Communication is King

COVID-19 has applied pressure on many franchised businesses in recent months. Trading has been interrupted and some unable generate any income at all. With the lockdown gradually easing, completely normal trading conditions may still be months away, so we asked our affiliate legal advisors what’s the legal position on franchisee Management Service Fees (MSF): are franchisees still required to pay? The resounding ‘official’ answer was that it depends on the individual wording of contracts however, franchisors and franchisees should have one overriding aim: to work together to see how they can ensure they all have viable businesses for the future.

John Pratt, of franchising’s legal experts, Hamilton Pratt explains: “As the largest franchising law firm in Europe we represent 40% of the bfa’s members. The main question given the altered trading conditions, concerns franchise fees and are they still applicable? The simple answer is that depends on the force majeure clause in individual contracts. However, my advice to both franchisees and franchisors is rather than to go down the legal route immediately, spend some time assessing the financial analysis together. Aim to come up with solutions to ensure both parties have a functioning franchise in three months’ time and beyond.

“This may well include using business planning and accountancy experts like d&t for forecasting, advice on the loan schemes and the other financial support available. It is everyone’s interests that business can open as usual in the future and working together is often the best way to overcome challenges even in these very difficult times.”

Roz Goldstein of Goldstein Legal confirms: “Practicality needs to take precedent over the detailed wording of contracts currently. As well as questions about force majeure clauses related to franchise fees, we are also dealing with enquiries from franchisees and franchisors who are tenants. Do they have to pay rent for premises when they can’t trade? Naturally, retail franchises are particularly affected. From a legal perspective, again the answer comes down to what individual contracts say. However, if franchises can’t pay, landlords need to be realistic. Negotiation and talking through options are more likely to achieve the best outcome for all parties rather than trying to enforce legal obligations through force majeure clauses that were not written to anticipate the chaos that this pandemic has brought.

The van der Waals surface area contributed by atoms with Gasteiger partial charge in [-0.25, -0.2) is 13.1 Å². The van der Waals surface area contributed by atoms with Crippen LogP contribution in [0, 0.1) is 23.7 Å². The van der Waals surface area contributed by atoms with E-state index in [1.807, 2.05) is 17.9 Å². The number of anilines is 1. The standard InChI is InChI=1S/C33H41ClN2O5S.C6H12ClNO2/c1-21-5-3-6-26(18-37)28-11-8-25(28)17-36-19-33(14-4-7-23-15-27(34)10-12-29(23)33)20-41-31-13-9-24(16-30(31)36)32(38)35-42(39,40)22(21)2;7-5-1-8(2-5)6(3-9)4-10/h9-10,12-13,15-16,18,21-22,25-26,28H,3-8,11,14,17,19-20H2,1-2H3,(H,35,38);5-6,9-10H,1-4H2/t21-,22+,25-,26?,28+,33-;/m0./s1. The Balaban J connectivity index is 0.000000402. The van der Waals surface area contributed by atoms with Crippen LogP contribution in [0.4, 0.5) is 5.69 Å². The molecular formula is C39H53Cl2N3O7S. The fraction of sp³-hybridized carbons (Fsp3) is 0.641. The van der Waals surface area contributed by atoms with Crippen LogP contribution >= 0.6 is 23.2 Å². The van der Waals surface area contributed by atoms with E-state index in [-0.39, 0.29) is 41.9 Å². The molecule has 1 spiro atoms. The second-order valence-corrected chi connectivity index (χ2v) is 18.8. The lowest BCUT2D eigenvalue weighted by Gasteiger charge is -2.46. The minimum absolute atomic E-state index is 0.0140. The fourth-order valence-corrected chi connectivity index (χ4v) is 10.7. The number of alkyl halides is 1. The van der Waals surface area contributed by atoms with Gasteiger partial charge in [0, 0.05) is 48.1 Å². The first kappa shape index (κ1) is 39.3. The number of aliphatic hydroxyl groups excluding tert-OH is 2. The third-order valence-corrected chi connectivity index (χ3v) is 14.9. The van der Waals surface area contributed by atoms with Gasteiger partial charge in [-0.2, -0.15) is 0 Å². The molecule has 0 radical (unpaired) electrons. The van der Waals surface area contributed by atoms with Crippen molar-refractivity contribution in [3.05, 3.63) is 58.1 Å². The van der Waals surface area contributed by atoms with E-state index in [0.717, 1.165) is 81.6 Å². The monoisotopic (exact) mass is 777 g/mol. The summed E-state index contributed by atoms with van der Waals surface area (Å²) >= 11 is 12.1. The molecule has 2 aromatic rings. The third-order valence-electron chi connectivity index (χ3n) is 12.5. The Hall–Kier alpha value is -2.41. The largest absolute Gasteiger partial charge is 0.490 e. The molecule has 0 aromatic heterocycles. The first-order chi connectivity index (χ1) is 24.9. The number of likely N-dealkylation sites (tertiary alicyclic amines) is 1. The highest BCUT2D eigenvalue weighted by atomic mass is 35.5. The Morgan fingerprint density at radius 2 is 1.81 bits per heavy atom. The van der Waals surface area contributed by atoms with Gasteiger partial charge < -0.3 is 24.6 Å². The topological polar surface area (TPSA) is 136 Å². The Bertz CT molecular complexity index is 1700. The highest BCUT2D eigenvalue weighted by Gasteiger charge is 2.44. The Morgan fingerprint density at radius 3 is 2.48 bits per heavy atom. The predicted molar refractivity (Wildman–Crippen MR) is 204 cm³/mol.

“Moving forwards, as franchised businesses go back to work, certainly it may be worth considering changes to terms and conditions at some point. However, in the short term, we are advising that clients address their position relating to COVID-19 by email and spend their energy focusing on ​current business activities to get through. There will be time to revise force majeure clauses more appropriately when the dust settles.”

It is true to say, that no-one really anticipated the widespread challenges the pandemic would cause to our economy and the way we do business. However, franchisors have a duty of care to protect the long-term interests of their franchisees. Regardless of what their contracts say, they should be looking at viable solutions to help sustain and mitigate any upcoming risk. Obviously, no-one saw this coming, but now we’re in it, it’s actually a far simpler task to navigate it with careful business planning.

What we are hearing from our legal colleagues is that communication is king to negotiating the best outcomes for all concerned. Certainly, having a clear handle on the numbers and accurate financial forecasts can help business planning and evaluate what financial support is available. At d&t our accountancy and business planning experts are on hand to help make franchisees and franchisors make these informed decisions.

Stay safe and see you on the other side.